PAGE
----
Stem cells persist in the adult mammalian brain and generate new neurons throughout life. A research group at the Biozentrum of the University of Basel reports in the current issue of "Science" that long-distance brain connections can target discrete pools of stem cells in their niche and stimulate them to divide and produce specific subtypes of olfactory bulb neurons. This allows the “on-demand” generation of particular types of neurons in the adult brain.
Our brain generates new neurons throughout life. A diversity of stimuli promotes stem cells in their niche to form neurons that migrate to their place of action. In an animal model Prof. Fiona Doetsch’s team at the Biozentrum of the University of Basel has now been able to show that feeding-related neurons in the hypothalamus, a brain control center for many physiological functions, stimulate a distinct type of stem cell to proliferate and mature into specific nerve cells in response to feeding.
Stem cells make neurons important for olfaction
Stem cells reside in only a few areas of the brain. The largest reservoir is the subventricular zone, where quiescent stem cells lie closely packed together. Signals from the environment can trigger stem cells to start dividing. The stem cells in the subventricular zone supply the olfactory bulb with neurons.
In rodents, almost 100,000 new neurons migrate from the stem cell niche to the olfactory bulb each day. Olfactory stimuli reaching the nose are processed in the olfactory bulb and the information is then sent to other brain regions. The closely interwoven network of diverse olfactory bulb neurons is important for distinguishing odors.
Stem cell activation over long distances
Each stem cell has its own identity, depending on its location in the subventricular zone. While new neurons are continuously generated, whether niche signals act to control different pools of stem cells is unknown.
“We have uncovered a novel long-distance and regionalized connection in the brain between the hypothalamus and the subventricular zone, and show that physiological states such as hunger and satiety can regulate the recruitment of specific pools of stem cells and in turn the formation of certain neuron subtypes in the olfactory bulb,” explains Doetsch.
When the animals fasted, the activity of the nerve cells in the hypothalamus decreased and with it also the rate of proliferation in the targeted stem cell population. This returns to normal levels when the animals feed again. The division of stem cells can be controlled by changing the activity of feeding-related neurons.
The researchers reported further that the targeted stem cell subpopulation gives rise to deep granule cells in the olfactory bulb, which may provide a substrate for adaptive responses to the environment. The results of the study raise the exciting possibility that neural circuits from diverse brain regions can regulate different pools of stem cells in response to various stimuli and states.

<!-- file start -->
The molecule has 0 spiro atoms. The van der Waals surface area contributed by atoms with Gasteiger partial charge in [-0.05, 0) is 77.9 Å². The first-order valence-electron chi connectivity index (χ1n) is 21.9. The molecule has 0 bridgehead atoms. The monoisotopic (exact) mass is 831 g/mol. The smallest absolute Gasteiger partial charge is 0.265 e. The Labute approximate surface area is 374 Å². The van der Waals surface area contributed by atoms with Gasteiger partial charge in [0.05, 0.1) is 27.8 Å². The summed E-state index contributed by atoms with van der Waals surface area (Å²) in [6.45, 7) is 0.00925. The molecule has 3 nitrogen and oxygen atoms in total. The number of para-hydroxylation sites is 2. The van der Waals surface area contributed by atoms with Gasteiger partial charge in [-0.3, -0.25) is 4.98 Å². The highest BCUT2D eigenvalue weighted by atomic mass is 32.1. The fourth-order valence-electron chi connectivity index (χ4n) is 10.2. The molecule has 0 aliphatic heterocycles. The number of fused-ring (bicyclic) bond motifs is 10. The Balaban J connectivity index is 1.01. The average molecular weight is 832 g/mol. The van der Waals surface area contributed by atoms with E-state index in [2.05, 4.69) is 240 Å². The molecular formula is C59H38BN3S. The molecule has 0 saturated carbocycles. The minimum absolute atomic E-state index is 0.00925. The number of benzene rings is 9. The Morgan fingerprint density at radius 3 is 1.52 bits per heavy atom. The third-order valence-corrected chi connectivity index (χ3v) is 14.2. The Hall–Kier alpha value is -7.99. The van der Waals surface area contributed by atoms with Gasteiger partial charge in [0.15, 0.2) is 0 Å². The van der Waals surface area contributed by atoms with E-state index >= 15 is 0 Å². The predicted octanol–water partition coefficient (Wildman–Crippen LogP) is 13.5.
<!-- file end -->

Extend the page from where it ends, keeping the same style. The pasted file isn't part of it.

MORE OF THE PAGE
Alex Paul, Zayna Chaker and Fiona Doetsch
Hypothalamic regulation of distinct adult neural stem cells and neurogenesis
Science (2017), doi: 10.1126/science.aal3839
Prof. Dr. Fiona Doetsch, University of Basel, Biozentrum, Tel. +41 61 207 22 30, email: firstname.lastname@example.org
Dr. Katrin Bühler, University of Basel, Biozentrum, Kommunikation, Tel. +41 61 207 09 74, email: email@example.com
Olivia Poisson | Universität Basel
One step closer to reality
20.04.2018 | Max-Planck-Institut für Entwicklungsbiologie
The dark side of cichlid fish: from cannibal to caregiver
20.04.2018 | Veterinärmedizinische Universität Wien
University of Connecticut researchers have created a biodegradable composite made of silk fibers that can be used to repair broken load-bearing bones without the complications sometimes presented by other materials.
Repairing major load-bearing bones such as those in the leg can be a long and uncomfortable process.
Study published in the journal ACS Applied Materials & Interfaces is the outcome of an international effort that included teams from Dresden and Berlin in Germany, and the US.
Scientists at the Helmholtz-Zentrum Dresden-Rossendorf (HZDR) together with colleagues from the Helmholtz-Zentrum Berlin (HZB) and the University of Virginia...
Novel highly efficient and brilliant gamma-ray source: Based on model calculations, physicists of the Max PIanck Institute for Nuclear Physics in Heidelberg propose a novel method for an efficient high-brilliance gamma-ray source. A giant collimated gamma-ray pulse is generated from the interaction of a dense ultra-relativistic electron beam with a thin solid conductor. Energetic gamma-rays are copiously produced as the electron beam splits into filaments while propagating across the conductor. The resulting gamma-ray energy and flux enable novel experiments in nuclear and fundamental physics.
The typical wavelength of light interacting with an object of the microcosm scales with the size of this object. For atoms, this ranges from visible light to...
Stable joint cartilage can be produced from adult stem cells originating from bone marrow. This is made possible by inducing specific molecular processes occurring during embryonic cartilage formation, as researchers from the University and University Hospital of Basel report in the scientific journal PNAS.
Certain mesenchymal stem/stromal cells from the bone marrow of adults are considered extremely promising for skeletal tissue regeneration. These adult stem...
In the fight against cancer, scientists are developing new drugs to hit tumor cells at so far unused weak points. Such a “sore spot” is the protein complex...
13.04.2018 | Event News
12.04.2018 | Event News
09.04.2018 | Event News
20.04.2018 | Physics and Astronomy
20.04.2018 | Interdisciplinary Research
20.04.2018 | Physics and Astronomy